Fuji re-issues warning over fake camera batteries and how to spot them

May 10, 2021

John Aldred

John Aldred is a photographer with over 20 years of experience in the portrait and commercial worlds. He is based in Scotland and has been an early adopter – and occasional beta tester – of almost every digital imaging technology in that time. As well as his creative visual work, John uses 3D printing, electronics and programming to create his own photography and filmmaking tools and consults for a number of brands across the industry.

Fuji re-issues warning over fake camera batteries and how to spot them

May 10, 2021

John Aldred

John Aldred is a photographer with over 20 years of experience in the portrait and commercial worlds. He is based in Scotland and has been an early adopter – and occasional beta tester – of almost every digital imaging technology in that time. As well as his creative visual work, John uses 3D printing, electronics and programming to create his own photography and filmmaking tools and consults for a number of brands across the industry.

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Fujifilm has updated their warning on counterfeit Fuji camera batteries that are currently floating around on the market. The warning was first issued back in 2015, letting people know that they should be using legitimate Fuji batteries and that the forgers are illegally using their logo and don’t conform the safety standards of Fuji’s own batteries.

The update of the warning suggests that counterfeit batteries are on the rise again, and that these fake batteries can potentially kill your gear or even start a fire – which we know lithium-based batteries are certainly capable of. And while the alert doesn’t say this, I suspect that if a 3rd party fake battery blew up your camera, it wouldn’t be covered by your warranty.

The complete updated warning announcement reads…

July 15, 2015
Updated May 7, 2021

FUJIFILM Corporation

Thank you for your continued patronage of our digital cameras.

We have long requested that you use our genuine rechargeable lithium-ion battery when using our digital camera, but this time, we have illegally used our logo etc. to make our genuine product. It was confirmed that counterfeit products, which are very similar in appearance to the products, are available not only overseas but also on communication sites in Japan.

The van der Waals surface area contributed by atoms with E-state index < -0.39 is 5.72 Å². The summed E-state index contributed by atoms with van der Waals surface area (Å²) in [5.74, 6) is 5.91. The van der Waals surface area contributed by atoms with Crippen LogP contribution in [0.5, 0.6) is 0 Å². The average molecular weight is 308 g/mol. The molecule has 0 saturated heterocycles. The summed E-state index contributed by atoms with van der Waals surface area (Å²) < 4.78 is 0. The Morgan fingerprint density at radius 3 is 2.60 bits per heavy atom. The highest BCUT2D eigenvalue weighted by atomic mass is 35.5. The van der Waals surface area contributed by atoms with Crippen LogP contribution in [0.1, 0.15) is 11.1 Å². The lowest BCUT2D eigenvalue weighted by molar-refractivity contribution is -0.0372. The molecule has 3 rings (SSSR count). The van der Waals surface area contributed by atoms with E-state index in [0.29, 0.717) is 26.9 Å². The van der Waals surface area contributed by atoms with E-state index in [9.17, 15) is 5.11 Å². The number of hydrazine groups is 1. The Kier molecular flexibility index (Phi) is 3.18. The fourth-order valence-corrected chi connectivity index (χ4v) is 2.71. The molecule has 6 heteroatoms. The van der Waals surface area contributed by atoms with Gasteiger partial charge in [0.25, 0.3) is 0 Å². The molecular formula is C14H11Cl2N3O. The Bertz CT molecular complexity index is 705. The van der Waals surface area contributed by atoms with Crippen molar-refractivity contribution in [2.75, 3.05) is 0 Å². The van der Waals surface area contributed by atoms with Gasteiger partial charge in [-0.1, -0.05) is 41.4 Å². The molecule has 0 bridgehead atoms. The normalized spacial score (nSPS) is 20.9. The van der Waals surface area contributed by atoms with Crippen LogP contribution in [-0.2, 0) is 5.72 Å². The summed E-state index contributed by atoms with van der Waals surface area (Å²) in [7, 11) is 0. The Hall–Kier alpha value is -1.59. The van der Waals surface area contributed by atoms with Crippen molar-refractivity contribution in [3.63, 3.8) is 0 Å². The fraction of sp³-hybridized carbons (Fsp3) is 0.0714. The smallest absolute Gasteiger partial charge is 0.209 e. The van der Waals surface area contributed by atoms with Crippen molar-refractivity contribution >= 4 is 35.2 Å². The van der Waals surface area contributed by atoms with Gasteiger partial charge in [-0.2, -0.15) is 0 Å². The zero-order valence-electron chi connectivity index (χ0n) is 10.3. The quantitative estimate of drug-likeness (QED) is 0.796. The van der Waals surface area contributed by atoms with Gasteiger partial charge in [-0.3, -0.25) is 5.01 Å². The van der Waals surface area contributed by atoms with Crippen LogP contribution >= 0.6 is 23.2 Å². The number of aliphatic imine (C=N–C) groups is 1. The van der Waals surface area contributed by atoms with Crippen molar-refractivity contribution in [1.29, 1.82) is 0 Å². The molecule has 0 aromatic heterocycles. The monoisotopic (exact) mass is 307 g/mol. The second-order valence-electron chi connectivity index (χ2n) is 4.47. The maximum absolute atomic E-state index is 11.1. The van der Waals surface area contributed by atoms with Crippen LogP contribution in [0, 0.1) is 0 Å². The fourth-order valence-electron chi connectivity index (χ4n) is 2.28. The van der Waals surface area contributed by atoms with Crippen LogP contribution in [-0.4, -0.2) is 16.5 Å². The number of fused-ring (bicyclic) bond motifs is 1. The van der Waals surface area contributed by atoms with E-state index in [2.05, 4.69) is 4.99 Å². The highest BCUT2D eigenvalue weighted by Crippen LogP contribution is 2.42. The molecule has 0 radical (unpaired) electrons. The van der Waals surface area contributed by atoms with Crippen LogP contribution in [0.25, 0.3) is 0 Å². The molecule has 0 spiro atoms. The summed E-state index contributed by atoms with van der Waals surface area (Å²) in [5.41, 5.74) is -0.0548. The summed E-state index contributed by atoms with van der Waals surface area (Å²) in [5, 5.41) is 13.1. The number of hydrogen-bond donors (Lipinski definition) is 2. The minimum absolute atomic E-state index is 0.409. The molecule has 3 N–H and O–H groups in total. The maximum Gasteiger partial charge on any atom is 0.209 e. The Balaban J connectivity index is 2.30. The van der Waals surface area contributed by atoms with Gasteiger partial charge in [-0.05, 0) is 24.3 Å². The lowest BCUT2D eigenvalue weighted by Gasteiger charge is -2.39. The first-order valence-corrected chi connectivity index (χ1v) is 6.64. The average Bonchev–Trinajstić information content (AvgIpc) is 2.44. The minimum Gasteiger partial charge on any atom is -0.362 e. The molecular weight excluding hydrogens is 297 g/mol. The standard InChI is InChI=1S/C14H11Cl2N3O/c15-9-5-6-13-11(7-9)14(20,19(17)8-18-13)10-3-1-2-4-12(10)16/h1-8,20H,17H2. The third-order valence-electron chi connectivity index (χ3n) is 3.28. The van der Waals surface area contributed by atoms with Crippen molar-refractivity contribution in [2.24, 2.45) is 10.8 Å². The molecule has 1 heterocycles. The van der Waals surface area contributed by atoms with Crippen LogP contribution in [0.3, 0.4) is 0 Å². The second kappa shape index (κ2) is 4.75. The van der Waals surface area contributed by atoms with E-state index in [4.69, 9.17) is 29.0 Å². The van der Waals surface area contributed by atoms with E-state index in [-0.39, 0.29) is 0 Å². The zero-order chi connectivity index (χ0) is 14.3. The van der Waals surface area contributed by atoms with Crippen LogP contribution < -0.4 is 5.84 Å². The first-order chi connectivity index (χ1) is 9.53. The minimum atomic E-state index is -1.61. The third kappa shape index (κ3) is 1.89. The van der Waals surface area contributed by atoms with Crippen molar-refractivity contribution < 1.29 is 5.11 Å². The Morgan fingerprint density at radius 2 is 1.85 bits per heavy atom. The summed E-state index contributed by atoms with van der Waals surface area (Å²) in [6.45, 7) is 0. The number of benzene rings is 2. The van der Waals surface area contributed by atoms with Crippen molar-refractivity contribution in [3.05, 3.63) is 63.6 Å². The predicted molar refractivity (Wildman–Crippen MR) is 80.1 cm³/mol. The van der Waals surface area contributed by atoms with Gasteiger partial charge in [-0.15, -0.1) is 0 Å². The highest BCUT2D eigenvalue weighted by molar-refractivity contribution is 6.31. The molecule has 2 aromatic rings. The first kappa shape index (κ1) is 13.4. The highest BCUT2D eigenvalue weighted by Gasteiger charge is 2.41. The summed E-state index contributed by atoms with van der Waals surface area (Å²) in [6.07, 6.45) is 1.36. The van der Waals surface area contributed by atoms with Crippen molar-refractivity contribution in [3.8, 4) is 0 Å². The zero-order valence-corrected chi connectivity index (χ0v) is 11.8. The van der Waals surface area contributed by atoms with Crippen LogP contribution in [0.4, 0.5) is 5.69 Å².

Many of the counterfeit products have a different shape from our genuine products, and many of them do not have sufficient safety mechanisms such as protective devices.If such counterfeit products are used or charged, the digital camera will not operate normally. , May cause a malfunction. It may also cause abnormal heat generation, liquid leakage, explosion or fire. In that case, not only the digital camera may be damaged, but also a serious accident such as a fire or burn may occur.

Please note that we are not responsible for any accidents or malfunctions caused by such counterfeit rechargeable lithium-ion batteries.

When using our digital camera, please re-use our genuine rechargeable lithium-ion battery, which we give due consideration to performance and safety.

We look forward to your continued patronage of our products.

If you’re not sure if your batteries are genuine, then check out this handy guide to spotting Fuji counterfeits. Fuji isn’t the only company that’s been subject to forgeries, though. Nikon released a warning in 2019 about fake batteries that even made it to big retailers like B&H. Canon, too, has had to deal with its fair share of counterfeit products, actually winning a lawsuit last year against fake battery sellers on eBay.

Have you ever been sold a fake battery?

[via Fuji Rumors]

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John Aldred

John Aldred

John Aldred is a photographer with over 20 years of experience in the portrait and commercial worlds. He is based in Scotland and has been an early adopter – and occasional beta tester – of almost every digital imaging technology in that time. As well as his creative visual work, John uses 3D printing, electronics and programming to create his own photography and filmmaking tools and consults for a number of brands across the industry.

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4 responses to “Fuji re-issues warning over fake camera batteries and how to spot them”

  1. Youri J. Soloviov Avatar
    Youri J. Soloviov

    When original batteries will be sold at a decent price fake batteries will not be sold anymore.

    1. Alastair Wilson Avatar
      Alastair Wilson

      Probably not but there are excellent alternatives from OEMs such as Duracell.

    2. John Aldred Avatar
      John Aldred

      Youri J. Soloviov There are plenty of good name brand 3rd party options out there that aren’t pretending to be legit Fuji products. :)

  2. John Beatty Avatar
    John Beatty

    So to save $$ and prevent fires, buy from legit third party alternatives that don’t say they are OEM batteries.